But that’s not enough. Since everyone is on Telegram, Telegram is the place where hackers concentrate a lot of firepower. If you’re not careful, there are ways to get pwned through Telegram, as well.
If you use Telegram make sure that you set up two-factor authentication to protect your account against hijacking. The primary login method uses a one-time code sent by text, so Telegram lets you set a password as the second factor. In case someone manages to SIM swap you, Telegram will prompt them for a password in order to access your account, instead of just letting them in based on having access to the phone number. You will rarely enter this password in, so make sure that you store it somewhere safe, like in a password manager, so you won’t forget it.
Make sure you restrict what information you share with other Telegram users so as not to share unnecessary details with all 500 million Telegram users in the Privacy settings you should pretty much turn off everything.
10. Executable files that are received
Regardless of what app or piece of software you are interacting with hackers like to send links which when clicked on open up a type of ‘hacking software’ that can infect a computer with malware and it has been known for it to replace all crypto wallets on that computer or device with their own versions of those wallets. Of course, the modified crypto wallets then send all the funds to the attacker.
Therefore, never open any files or click on any links that are sent to you from unknown parties. In actual fact if you have any doubts whatsoever over what has been sent to you, even if it is from someone that you know and trust, don't open the file or click on the link.
Lessons to learn
Hackers, scammers and thieves are a frustrating and known facet of the crypto space. They are constantly adapting and changing their techniques and you definitely need to have your wits about you when operating in the space; security must be taken extremely seriously.
These nefarious characters are obviously creative minds. The ingenuity and perseverance would be good if they put the same effort towards positive and meaningful projects. Instead they rob others of their funds and sooth their souls that those people deserved to be robbed. Unfortunately this is a sad indictment of modern society and the reality is it isn't going to change anytime soon.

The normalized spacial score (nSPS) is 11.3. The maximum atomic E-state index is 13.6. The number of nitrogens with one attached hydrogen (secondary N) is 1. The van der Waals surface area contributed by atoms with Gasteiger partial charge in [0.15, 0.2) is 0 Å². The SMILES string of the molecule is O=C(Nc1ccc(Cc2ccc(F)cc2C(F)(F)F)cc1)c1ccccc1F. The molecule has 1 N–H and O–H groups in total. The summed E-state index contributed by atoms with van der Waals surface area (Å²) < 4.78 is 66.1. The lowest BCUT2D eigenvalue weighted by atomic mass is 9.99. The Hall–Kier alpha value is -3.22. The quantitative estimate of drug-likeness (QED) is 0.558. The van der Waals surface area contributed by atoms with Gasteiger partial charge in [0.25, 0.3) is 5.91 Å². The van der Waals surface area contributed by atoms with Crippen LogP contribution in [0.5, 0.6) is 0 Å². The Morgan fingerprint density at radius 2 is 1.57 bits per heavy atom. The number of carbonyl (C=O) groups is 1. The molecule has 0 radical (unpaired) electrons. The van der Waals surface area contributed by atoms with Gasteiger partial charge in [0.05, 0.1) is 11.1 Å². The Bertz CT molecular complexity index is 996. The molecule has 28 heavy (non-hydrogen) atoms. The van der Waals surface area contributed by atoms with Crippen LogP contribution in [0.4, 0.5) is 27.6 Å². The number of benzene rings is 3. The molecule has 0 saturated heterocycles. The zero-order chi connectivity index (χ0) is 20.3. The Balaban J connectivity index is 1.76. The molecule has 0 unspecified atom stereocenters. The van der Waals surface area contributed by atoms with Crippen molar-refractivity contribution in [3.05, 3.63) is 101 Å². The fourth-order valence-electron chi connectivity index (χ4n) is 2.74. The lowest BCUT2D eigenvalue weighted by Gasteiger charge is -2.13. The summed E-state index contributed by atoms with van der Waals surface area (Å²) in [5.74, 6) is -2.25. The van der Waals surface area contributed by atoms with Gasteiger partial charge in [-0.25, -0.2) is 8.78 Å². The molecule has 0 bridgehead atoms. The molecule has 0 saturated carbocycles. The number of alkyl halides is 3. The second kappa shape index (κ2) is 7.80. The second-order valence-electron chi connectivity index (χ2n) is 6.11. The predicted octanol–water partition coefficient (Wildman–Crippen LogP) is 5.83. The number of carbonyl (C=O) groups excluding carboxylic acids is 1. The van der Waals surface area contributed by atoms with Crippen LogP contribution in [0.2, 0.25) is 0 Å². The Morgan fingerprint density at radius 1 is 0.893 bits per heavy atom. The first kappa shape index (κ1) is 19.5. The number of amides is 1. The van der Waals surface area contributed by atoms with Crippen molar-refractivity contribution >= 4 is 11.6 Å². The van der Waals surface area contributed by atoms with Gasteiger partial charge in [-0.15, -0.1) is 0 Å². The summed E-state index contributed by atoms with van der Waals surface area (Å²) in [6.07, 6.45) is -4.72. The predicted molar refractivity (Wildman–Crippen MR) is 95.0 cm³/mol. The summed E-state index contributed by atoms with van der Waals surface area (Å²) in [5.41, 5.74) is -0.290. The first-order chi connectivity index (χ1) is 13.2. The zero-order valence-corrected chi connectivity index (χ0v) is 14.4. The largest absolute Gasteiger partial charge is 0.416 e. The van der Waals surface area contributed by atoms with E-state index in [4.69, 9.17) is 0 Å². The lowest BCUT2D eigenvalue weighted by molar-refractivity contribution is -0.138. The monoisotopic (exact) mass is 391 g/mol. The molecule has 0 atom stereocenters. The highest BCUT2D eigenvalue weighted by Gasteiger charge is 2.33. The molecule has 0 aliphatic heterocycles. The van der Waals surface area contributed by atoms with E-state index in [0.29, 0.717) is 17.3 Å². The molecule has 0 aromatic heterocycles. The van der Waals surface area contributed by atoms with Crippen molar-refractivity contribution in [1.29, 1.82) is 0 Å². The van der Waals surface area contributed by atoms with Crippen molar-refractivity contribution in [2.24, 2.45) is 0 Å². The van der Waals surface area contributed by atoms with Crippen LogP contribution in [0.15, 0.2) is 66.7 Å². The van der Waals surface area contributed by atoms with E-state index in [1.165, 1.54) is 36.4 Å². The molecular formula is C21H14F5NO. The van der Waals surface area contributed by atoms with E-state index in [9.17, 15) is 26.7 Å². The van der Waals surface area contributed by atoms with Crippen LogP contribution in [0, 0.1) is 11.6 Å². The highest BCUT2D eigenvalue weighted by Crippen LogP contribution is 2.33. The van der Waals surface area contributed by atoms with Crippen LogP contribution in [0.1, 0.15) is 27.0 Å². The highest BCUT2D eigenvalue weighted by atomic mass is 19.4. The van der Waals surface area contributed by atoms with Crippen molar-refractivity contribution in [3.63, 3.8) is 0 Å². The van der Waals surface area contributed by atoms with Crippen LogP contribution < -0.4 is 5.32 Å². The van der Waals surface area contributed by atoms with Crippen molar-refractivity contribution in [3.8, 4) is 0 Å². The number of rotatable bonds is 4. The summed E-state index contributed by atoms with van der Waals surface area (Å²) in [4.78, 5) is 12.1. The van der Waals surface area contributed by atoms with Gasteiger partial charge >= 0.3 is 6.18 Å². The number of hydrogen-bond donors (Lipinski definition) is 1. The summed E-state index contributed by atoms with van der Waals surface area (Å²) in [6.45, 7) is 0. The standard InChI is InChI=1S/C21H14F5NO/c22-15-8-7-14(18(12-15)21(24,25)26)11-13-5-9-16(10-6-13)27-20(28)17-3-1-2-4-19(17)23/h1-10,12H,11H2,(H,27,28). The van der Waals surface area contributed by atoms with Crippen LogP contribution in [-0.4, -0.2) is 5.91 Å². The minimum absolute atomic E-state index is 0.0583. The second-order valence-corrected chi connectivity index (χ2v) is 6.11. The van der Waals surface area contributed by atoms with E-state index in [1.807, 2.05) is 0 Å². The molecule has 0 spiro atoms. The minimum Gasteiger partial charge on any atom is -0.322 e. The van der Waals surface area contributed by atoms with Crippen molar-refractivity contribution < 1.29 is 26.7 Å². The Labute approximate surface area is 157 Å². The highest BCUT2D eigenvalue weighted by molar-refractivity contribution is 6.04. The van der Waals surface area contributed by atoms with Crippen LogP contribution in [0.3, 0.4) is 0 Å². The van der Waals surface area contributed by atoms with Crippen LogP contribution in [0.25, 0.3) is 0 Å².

Hopefully you are now aware of some of the common scams that are currently being employed by unscrupulous individuals in the crypto arena and you also have the knowledge to be able to recognize and avoid situations that have the potential to put your assets at jeopardy, however I will leave you with these simple lessons:
The first lesson, and this applies to all investments, any of which is potentially a scam - is NEVER FOMO into something! Do not pull the trigger quickly! Whenever you find that "amazing deal" that is going to make you rich: STOP! WAIT! SEARCH! READ! OBSERVE! STUDY! THINK! LEARN! Repeat several times! Then, and only then - make your move.
Second, you have to consider that by eliminating middle men and taking control of your assets it requires you to put your big boy (or girl) pants on and take personal responsibility for all actions and security measures taken to ensure that your money and potentially life changing wealth stays completely safe. You need to stay alert and vigilant, especially when navigating or moving assets around in the crypto eco-system.
Finally, if you intend on holding your assets for the long term consider setting up a wallet, reproduce and store the private key (12 word seed phrase) in such a way that it won't be affected or damaged by either fire or water damage. You can then literally delete the wallet from any of your computer or mobile devices and at the appropriate time you'll be able to re-enter the 12 words into a new wallet on any device, from anywhere in the world and you will be able to retrieve your assets. Alternatively consider buying and setting up a cold storage device or take a look at the following video that has a rather ingenious solution for storing a seed phrase.<<VIDEO LINK>>